Getting short-term wins from long-term goals
Our brains are wired to embrace immediate reward rather than strive for long term gain, so,
asks Susy Natal, how can we work with this tendency to help clients achieve bigger picture goals?
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One of the primary roles of a personal trainer is to motivate and direct clients down a path that will allow them to achieve their health and fitness goals. There are many people who, even when provided with sufficient knowledge about how to train, will still struggle to remain focused on their health and fitness for long periods of time when left to their own devices. This stems largely from how the human brain organises and perceives the importance of goals and rewards based on time-frames.
The body can undergo impressive changes in a short period of time if a person is relatively deconditioned or has been eating and exercising in one specific way for a while, and then makes drastic changes to training and nutrition. This is where the selling point of the challenge comes in: an individual commits to making dramatic lifestyle changes within a set period of time, and this will generally translate to significant changes in the body.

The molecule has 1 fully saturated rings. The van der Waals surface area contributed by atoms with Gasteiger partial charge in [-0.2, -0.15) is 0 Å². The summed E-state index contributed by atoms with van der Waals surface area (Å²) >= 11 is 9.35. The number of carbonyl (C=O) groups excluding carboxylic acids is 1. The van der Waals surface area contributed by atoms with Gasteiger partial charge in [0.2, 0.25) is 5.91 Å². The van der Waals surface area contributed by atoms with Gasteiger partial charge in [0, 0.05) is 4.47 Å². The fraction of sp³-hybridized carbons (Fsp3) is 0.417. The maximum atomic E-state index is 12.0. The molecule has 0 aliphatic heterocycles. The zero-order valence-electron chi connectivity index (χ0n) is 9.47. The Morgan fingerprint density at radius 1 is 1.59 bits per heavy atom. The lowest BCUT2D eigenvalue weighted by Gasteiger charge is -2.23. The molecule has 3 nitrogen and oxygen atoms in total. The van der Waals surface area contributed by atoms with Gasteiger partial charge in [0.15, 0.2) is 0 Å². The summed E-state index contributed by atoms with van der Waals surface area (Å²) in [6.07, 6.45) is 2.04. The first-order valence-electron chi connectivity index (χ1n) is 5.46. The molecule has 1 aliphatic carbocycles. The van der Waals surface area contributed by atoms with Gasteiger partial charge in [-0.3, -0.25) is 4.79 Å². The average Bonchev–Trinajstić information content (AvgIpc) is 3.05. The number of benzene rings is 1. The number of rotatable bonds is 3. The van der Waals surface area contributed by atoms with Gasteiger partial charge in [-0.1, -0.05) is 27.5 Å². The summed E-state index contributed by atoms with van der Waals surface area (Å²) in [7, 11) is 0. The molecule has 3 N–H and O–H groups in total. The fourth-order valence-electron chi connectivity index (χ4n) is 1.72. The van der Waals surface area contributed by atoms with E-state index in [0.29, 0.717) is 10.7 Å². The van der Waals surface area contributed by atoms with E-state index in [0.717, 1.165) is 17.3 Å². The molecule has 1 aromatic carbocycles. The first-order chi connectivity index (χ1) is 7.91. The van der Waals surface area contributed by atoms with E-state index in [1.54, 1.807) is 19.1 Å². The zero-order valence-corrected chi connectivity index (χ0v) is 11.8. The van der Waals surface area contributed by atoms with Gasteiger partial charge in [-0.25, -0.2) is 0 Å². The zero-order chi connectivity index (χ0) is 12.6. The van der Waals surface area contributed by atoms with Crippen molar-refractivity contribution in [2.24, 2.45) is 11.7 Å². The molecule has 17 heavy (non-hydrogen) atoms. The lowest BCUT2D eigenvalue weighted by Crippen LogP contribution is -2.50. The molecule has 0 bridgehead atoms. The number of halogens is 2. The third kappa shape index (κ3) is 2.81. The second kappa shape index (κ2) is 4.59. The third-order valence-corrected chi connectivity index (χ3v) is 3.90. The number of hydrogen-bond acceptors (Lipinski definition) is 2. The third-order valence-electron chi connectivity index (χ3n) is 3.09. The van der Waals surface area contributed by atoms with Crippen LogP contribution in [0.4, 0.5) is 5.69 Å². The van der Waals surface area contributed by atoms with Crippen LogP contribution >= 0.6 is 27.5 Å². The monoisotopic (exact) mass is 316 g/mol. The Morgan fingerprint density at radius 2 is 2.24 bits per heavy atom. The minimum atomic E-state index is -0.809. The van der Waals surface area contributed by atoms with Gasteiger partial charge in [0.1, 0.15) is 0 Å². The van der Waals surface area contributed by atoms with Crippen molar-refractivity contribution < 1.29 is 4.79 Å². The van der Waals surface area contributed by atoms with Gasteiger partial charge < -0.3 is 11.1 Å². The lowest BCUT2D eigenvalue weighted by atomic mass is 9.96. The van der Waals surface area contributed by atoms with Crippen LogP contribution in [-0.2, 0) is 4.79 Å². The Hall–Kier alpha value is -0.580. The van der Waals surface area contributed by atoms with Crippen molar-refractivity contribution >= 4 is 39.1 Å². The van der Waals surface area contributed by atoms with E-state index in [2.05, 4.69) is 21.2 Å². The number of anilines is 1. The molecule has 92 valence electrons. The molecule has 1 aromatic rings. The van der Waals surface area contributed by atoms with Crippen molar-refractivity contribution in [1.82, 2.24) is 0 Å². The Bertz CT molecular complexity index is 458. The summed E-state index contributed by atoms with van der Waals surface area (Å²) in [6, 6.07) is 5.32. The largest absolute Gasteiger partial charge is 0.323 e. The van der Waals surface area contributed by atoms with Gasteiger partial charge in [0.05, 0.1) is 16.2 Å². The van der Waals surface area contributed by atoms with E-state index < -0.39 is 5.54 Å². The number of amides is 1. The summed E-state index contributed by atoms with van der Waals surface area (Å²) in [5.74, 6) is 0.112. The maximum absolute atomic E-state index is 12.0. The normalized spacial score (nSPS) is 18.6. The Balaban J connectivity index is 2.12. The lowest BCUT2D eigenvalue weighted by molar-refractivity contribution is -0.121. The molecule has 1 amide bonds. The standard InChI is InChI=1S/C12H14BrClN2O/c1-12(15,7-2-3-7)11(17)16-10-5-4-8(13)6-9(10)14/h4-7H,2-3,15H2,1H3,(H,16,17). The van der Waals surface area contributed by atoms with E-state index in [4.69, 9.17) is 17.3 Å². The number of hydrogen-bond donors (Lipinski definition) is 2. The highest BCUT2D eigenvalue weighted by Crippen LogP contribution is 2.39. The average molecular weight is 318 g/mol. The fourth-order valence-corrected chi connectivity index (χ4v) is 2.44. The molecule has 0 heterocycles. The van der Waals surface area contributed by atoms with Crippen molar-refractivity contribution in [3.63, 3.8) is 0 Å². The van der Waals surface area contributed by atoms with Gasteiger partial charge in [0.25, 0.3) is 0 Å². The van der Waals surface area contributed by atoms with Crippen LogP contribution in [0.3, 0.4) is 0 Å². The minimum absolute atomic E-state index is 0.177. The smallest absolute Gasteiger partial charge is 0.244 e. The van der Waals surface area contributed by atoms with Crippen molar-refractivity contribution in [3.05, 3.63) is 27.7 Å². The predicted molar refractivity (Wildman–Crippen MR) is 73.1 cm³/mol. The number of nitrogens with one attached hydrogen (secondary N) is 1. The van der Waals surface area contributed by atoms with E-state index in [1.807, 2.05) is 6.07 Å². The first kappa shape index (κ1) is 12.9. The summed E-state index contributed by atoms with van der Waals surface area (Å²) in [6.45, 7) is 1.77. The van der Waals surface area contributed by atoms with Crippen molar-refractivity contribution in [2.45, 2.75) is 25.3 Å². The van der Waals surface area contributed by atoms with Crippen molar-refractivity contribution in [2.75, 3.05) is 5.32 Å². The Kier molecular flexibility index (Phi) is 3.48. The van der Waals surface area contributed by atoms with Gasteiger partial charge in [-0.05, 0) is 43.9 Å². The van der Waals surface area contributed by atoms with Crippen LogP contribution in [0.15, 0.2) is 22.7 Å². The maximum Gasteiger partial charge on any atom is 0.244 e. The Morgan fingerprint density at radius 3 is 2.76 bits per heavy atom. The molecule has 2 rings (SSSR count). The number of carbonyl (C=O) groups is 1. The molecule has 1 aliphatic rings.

Although extreme training and eating behaviours are neither sustainable nor healthy when maintained for longer periods of time, they can be safe in short, discrete bursts, such as in a challenge. Challenges can be useful, therefore, for kick-starting someone, getting them back into the gym or refocusing their training if they are lacking direction. However, it is important to avoid having your clients get into the habit of expecting all changes to take place so quickly, because this simply will not be the case most of the time, and if it is expected then the more common, slower changes associated with regular training will become tiresome and adherence will become a problem.
A study in time and distance